I recently wrote a piece for Gapura Bali about newly issued regulations for clean energy and electric vehicles in Bali. If all goes well it could be an exciting time for green investments in Bali. Here’s a version of it here.
The new clean energy regulations focus on 5-priority programmes, which include power generation and use, the development of environmentally friendly transportation, and the development of the Polytechnic and the Center for Clean Energy Studies in the Regency of Bangli.
The first of these is Regulation No.45 / 2019, which aims to fulfil Bali’s energy needs using environmentally friendly and renewable energy sources.
The regulation has an impact on Bali’s property sector and real estate industry as it highlights the need to develop zero energy buildings using environmentally friendly building materials, energy efficient electrical devices, transportation and solar power roof systems. Water usage, wastewater treatment and recycling are also covered.
You can make a difference!
Anybody investing in property in Bali should really be looking at how they can make a difference by trying to minimize their footprint and maximize their eco-impact. And now the Governor has signed new regulations to encourage it, there’s no excuse why you shouldn’t get involved.
The initial focus however, looks like it’s going to be central and regional government buildings, as well as commercial, industrial, social and household buildings with a floor area of more than 500-square meters.
Koster said solar powered roof systems will be installed between 2021 and 2024. Let’s hope so!
Be part of the solution
Industrial, commercial, and mall buildings with floor areas of more than 1,000-square metres, resorts with a land area of more than 3,000-square metres and 4-star (and above) hotels that use electricity sourced from clean energy will be entitled to a special green electricity tariff.
It’ll be interesting to see how this actually roles out as PLN don’t have the best reputation for getting behind green initiatives as much as they could, or should.
Maybe if enough people made a noise they’d listen some more.
Electricity suppliers will also have to convert from coal and/ or oil-fired power plants to clean energy power plants.
Koster appears to be determined to reduce coal-based electricity supplies and is committed to making sure this initiative works. “For me, this is not a discourse, I will run it, I do not want to do something that cannot be done,” he told local news wires.
Green is the new black!
According to Mongabay, investors who will be involved in this energy transition are BUMN (state owned enterprises), private companies and regional companies including PT Gas, Pertamina, Indonesia Power, and the private sector.
Koster welcomed the involvement of private companies so long as the technology was right and the price competitive, but long-term success will need support from local communities.
And this is where we see investment potential.
If you’ve got ideas send them to him … turn his inbox green!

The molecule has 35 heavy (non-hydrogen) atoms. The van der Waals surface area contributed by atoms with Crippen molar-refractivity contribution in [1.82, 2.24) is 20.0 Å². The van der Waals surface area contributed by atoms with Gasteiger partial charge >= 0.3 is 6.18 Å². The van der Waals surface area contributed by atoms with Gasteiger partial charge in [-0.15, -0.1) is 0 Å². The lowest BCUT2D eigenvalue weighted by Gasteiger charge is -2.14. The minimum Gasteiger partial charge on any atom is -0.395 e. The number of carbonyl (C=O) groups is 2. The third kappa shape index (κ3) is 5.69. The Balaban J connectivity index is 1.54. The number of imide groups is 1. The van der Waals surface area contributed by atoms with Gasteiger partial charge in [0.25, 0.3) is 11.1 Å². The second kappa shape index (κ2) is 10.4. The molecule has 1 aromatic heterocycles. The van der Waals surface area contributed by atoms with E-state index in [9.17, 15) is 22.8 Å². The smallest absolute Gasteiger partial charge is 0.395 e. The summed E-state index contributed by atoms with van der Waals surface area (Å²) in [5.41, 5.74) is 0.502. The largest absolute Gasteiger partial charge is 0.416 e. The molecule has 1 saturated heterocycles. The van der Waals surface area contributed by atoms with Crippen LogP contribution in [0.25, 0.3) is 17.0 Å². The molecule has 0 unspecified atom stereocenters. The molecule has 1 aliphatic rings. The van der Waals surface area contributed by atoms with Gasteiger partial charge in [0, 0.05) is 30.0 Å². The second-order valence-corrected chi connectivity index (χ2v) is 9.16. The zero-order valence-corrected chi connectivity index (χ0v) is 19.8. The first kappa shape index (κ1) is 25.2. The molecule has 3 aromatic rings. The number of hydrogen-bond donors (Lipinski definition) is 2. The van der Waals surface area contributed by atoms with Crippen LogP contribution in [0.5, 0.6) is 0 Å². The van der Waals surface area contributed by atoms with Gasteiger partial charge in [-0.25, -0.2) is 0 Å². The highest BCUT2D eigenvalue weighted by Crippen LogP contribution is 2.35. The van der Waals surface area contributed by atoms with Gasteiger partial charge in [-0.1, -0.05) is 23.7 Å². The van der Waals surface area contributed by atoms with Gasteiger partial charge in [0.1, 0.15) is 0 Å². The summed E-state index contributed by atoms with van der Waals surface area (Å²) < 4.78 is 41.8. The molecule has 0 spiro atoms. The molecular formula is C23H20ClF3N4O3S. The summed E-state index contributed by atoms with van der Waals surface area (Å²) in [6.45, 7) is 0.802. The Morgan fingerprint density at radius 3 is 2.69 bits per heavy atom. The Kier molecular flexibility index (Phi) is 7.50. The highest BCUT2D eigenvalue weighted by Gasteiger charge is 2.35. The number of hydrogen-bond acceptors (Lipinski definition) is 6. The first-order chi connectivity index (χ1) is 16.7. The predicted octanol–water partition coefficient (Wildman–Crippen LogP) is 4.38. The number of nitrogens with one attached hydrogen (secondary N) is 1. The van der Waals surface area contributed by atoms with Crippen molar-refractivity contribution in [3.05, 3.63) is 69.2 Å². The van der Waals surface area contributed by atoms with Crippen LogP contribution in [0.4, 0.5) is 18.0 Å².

Get together with like minded people and make a difference!
Nyoman Suwarjoni Astawa, General Manager of PLN Bali Distribution Main Unit, said there were already investors, naming Medco Energy and Solar Philippines who were involved in the first and to date, largest solar power plants (PLTS) auctioned by PLN.
The investment is reportedly valued at around IDR 500 billion and two plants are expected to be operational in Karangasem and Jembrana by 2021.
Electric vehicles and charging stations
The other significant regulation is Pergub Bali No.48 / 2019, which focuses on the Use of Battery Based Electric Vehicles (KBL).
The bill is focused on preserving “Bali’s natural environment, supporting government programmess for energy efficiency and reducing pollution in the field of transportation,” claim local news wires. It also paves the way for ensuring the readiness of the necessary infrastructure for electric vehicles in Bali.
Key to the success of this initiative is to use local content and providing incentives for owners and users of Battery-Based Electric Vehicles.
Koster said there would be special zones in the major tourist areas of Kuta, Sanur and Nusa Penida for electric vehicles, but this must be supported by suitable infrastructure from PLN. Astawa claims PLN has 127-public filling stations for motorcycles and two for electric cars.
I’ve written about this before and in my humble opinion this is only going to work if there are enough public recharging stations. Like thousands of them! If they’re on every street corner more people are likely to engage and the whole initiative will gain momentum.
Koster added that he has invited two companies, Gesit Motor (a private company) and Wijaya Karya (a state owned enterprise) to lead the way and a production target of 30,000 units a year has been set. Gapura Bali reported on Gesit Motor and the electric vehicle revolution in October and if all goes to plan it could have a very positive impact.
As with the clean energy regulation, the electric vehicle bill will be phased in, first targeting government agencies, regional management authorities and state owned enterprises as well as those companies engaged in public transportation services.
Sources: Mongabay, Bali Plus, Coconuts Bali, Bali Post, Bali Top News, Gapura Bali
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